M. K. Zeineddine

1 In Islamic literature, out of reverence and enormous respect, it is customary to add peace be upon him and his family or the acronym – pbuh – whenever Prophet Muhammad’s name is cited. The same practice applies to his family or the People of the House (ahl al-bayt). For the purpose of avoiding repetition, we have deleted this acronym, with the emphasis, however, that every time their names are mentioned, the reader is encouraged to send peace greeting (salah) to them. The Quran says: ‘God and His Angels send their salah on the Prophet. O you who believe, send your salah on him and give him the greeting of peace.’ Quran, 33: 56. When asked how the faithful should invoke their salah on him, the Prophet instructed to say: ‘O God, send Your salah on Muhammad and the family of Muhammad as You sent Your salah on Abraham and the family of Abraham, You are the Most Praiseworthy, the Most Glorious. And, bless Muhammad and the family of Muhammad as You blessed Abraham and the family of Abraham. You are the Most Praiseworthy, the Most Glorious.’ Ibn Hanbal, al-Musnad, vol. 2, p. 178, no. 1396.

2 Ali b. Abi Talib, Nahj al-Balagha, p. 386. In this work, the author relied on the first edition of Nahj al-Balagha, hereinafter referred to as Nahj, published in Arabic by Dar al-Mahajja al-Baydaa (Beirut, 2006). The translation of the Arabic text to English is produced by the author, aided by the Peak of Eloquence (edited by Yasin T. Al-Jibouri) (seventh edition) published by Tahrike Tarsile Quran, Inc (New York, 2009).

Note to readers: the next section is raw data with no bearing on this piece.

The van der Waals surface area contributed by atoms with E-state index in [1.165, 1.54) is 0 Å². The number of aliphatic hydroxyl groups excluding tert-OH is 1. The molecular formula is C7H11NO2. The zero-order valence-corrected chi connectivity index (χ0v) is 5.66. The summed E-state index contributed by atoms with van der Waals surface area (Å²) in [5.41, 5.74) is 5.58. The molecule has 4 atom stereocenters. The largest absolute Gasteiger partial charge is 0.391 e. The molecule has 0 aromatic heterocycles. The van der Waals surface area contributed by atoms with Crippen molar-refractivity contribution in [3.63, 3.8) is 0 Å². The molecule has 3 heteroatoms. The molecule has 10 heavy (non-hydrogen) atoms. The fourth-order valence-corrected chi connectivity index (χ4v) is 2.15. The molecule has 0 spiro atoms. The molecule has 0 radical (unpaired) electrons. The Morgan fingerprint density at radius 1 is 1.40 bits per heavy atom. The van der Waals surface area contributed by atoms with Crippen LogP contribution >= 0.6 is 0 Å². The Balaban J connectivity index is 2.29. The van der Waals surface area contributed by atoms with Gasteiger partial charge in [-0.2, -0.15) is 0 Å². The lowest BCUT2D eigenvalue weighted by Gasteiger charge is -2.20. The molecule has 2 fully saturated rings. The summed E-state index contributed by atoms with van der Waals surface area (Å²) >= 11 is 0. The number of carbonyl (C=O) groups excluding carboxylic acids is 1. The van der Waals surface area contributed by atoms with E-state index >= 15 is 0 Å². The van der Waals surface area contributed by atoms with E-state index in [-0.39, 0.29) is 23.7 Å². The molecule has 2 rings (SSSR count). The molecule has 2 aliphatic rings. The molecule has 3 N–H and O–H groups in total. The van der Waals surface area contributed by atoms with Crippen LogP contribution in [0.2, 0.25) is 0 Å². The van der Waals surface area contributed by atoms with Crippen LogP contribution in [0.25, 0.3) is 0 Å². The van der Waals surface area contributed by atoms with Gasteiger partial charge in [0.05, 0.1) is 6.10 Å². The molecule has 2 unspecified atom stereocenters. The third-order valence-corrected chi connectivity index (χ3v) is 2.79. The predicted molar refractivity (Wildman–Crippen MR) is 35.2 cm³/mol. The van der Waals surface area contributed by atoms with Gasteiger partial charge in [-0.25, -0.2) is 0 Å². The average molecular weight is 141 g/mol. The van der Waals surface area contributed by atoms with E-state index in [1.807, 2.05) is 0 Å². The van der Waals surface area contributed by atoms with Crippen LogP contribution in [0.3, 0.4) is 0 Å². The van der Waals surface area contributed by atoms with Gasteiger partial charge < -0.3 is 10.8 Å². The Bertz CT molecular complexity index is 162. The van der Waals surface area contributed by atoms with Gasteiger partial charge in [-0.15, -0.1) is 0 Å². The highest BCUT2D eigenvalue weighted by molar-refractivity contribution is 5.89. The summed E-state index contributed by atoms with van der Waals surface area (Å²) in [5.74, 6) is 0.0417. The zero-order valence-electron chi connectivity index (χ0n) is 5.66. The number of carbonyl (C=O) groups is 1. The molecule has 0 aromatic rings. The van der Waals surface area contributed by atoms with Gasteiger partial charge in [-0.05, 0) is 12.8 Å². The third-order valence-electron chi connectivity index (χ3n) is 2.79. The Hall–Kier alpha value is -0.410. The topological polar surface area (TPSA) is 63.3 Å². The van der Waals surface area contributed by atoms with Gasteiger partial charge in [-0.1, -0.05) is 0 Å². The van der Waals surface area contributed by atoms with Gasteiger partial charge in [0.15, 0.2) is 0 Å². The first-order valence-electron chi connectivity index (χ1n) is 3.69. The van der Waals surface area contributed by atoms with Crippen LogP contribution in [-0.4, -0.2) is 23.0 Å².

3 T. Carlyle, On Heroes, Hero-Worship and the Heroic in History (New York, 1859), p. 70. For further access, the same lecture has been published by A. El-Affendi, in his book, About Muhammad: The Other Western Perspective on the Prophet of Islam (Surrey, 2013).


Rejectionists of Truth

And of the people is he who argues about God without

knowledge, guidance and enlightening book.

Quran, 22: 8

Harsh campaigns and polemics against Islam and its Prophet Muhammad are as old as the faith itself. From its inception, Islam has been the target of intense hostility and propaganda, intentionally carried out to undermine its values and limit its spread. Back in the medieval time, when the Prophet first announced his call to prophethood, Meccan disbelievers did not receive him with civility and wisdom. Nor did they attempt to properly comprehend the message that he came to convey. Rather, they embarked on a disparaging course to crush his mission and destroy its influence, leaving behind to this day countless number of misguided people who could have taken advantage of the moral, spiritual and social benefits that this faith came to offer.